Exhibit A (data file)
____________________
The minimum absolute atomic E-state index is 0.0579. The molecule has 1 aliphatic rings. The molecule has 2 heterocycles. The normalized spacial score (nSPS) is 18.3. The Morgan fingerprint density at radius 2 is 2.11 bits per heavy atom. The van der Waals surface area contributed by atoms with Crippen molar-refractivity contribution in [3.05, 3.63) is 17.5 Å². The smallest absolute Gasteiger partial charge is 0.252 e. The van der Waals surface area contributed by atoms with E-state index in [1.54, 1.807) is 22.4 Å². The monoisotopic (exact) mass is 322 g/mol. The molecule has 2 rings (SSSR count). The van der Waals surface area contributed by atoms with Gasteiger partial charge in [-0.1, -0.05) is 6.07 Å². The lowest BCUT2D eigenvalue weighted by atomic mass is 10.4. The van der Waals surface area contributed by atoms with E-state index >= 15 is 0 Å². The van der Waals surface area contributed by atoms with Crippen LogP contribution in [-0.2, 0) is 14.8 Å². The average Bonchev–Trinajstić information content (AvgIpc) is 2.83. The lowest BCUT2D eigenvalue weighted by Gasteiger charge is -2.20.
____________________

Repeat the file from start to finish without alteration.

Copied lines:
The minimum absolute atomic E-state index is 0.0579. The molecule has 1 aliphatic rings. The molecule has 2 heterocycles. The normalized spacial score (nSPS) is 18.3. The Morgan fingerprint density at radius 2 is 2.11 bits per heavy atom. The van der Waals surface area contributed by atoms with Crippen molar-refractivity contribution in [3.05, 3.63) is 17.5 Å². The smallest absolute Gasteiger partial charge is 0.252 e. The van der Waals surface area contributed by atoms with E-state index in [1.54, 1.807) is 22.4 Å². The monoisotopic (exact) mass is 322 g/mol. The molecule has 2 rings (SSSR count). The van der Waals surface area contributed by atoms with Gasteiger partial charge in [-0.1, -0.05) is 6.07 Å². The lowest BCUT2D eigenvalue weighted by atomic mass is 10.4. The van der Waals surface area contributed by atoms with E-state index >= 15 is 0 Å². The van der Waals surface area contributed by atoms with Crippen LogP contribution in [-0.2, 0) is 14.8 Å². The average Bonchev–Trinajstić information content (AvgIpc) is 2.83. The lowest BCUT2D eigenvalue weighted by Gasteiger charge is -2.20.